PARIS/BERLIN: France, Germany and Britain have set up a European mechanism for non-dollar trade with Iran to avert US sanctions, although diplomats acknowledged it is unlikely to yield big commercial transactions Tehran says it needs to keep a nuclear deal afloat.
Washington's major European allies opposed last year's decision by President Donald Trump to abandon the 2015 deal, under which international sanctions on Iran were lifted in return for Tehran accepting curbs on its nuclear programme.
Iran has threatened to pull out of the deal unless the European powers make it possible for it to receive economic benefits. The Europeans have promised to help companies do business with Iran as long as it abides by the deal.
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Washington says that although Iran complied with the terms of the deal, the accord was too generous, failing to rein in Iran's missile programme or curb its regional meddling.
European countries share some of Washington's concerns but say abandoning the nuclear deal would not help address them.
New US sanctions have largely succeeded in persuading European companies to abandon plans to invest in Iran.
The new European trade vehicle was conceived as a way to help match Iranian oil and gas exports against purchases of EU goods.
However, those ambitions appear to have been toned down, with diplomats saying it could realistically be used only for smaller trade permitted by the Trump administration, for example of humanitarian products or food.
"It won't change things dramatically, but it's an important political message to Iran to show that we are determined to save the JCPOA (Iran deal) and also the United States to show we defend our interests despite their extraterritorial sanctions," one European diplomat said.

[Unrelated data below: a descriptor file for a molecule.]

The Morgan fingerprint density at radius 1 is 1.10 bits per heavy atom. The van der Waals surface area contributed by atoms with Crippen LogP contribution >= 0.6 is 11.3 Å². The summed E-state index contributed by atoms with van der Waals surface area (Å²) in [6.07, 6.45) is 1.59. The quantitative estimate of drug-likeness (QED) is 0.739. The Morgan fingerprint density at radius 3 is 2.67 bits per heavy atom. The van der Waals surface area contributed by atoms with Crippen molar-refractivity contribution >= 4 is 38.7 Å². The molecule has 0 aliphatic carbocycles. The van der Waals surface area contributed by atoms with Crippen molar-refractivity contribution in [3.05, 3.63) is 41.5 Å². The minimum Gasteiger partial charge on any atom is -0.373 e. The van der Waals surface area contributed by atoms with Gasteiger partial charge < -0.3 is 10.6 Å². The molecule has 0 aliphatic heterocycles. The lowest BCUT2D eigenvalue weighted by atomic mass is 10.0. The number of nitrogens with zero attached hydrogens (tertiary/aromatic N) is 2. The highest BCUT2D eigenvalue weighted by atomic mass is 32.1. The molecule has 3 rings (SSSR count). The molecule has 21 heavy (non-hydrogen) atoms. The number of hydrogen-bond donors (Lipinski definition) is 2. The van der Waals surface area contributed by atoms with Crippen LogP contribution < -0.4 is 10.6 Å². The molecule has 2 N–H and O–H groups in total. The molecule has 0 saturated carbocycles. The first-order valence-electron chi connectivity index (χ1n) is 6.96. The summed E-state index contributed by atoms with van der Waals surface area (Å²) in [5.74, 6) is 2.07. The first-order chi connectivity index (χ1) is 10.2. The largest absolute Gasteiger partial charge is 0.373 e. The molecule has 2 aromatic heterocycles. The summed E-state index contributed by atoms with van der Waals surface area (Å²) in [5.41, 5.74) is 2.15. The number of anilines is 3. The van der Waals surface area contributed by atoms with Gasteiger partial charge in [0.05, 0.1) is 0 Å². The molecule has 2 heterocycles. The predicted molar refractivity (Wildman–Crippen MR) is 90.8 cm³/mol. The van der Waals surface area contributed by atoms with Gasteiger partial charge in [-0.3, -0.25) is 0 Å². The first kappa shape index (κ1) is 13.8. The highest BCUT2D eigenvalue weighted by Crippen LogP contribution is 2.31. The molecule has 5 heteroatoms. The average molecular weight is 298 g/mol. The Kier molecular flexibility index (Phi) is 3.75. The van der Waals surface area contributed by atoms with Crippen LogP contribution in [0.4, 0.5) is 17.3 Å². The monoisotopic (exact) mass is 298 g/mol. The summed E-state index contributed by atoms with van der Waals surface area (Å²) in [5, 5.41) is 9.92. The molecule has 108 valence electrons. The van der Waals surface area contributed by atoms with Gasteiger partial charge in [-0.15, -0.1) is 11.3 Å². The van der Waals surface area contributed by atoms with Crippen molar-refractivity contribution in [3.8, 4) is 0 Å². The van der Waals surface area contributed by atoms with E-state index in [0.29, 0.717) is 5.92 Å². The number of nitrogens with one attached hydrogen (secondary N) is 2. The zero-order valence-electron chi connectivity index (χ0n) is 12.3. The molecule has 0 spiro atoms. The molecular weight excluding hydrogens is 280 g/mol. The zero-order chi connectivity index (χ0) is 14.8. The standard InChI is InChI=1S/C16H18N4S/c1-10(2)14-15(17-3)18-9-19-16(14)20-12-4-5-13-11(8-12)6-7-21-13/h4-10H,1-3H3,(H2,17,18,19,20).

Rob Malley, a former Middle East director at the US National Security Council under president Barack Obama and now at the International Crisis Group think tank, said that although the economic impact would be modest, there was hope the political symbolism could help persuade Tehran to stick to the deal.
The EU has already spent months preparing the system and it is unlikely to become operational for several more months.
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The Instrument In Support of Trade Exchanges, or INSTEX, is registered in France and will be headed by German banker Per Fischer, a former Commerzbank director.
The three European powers are shareholders and hope other states will join later, although a senior German official said this was not imminent.
The US embassy in Germany said on Thursday it was seeking additional details about the mechanism, but did not expect it to affect its effort to apply maximum economic pressure on Tehran.
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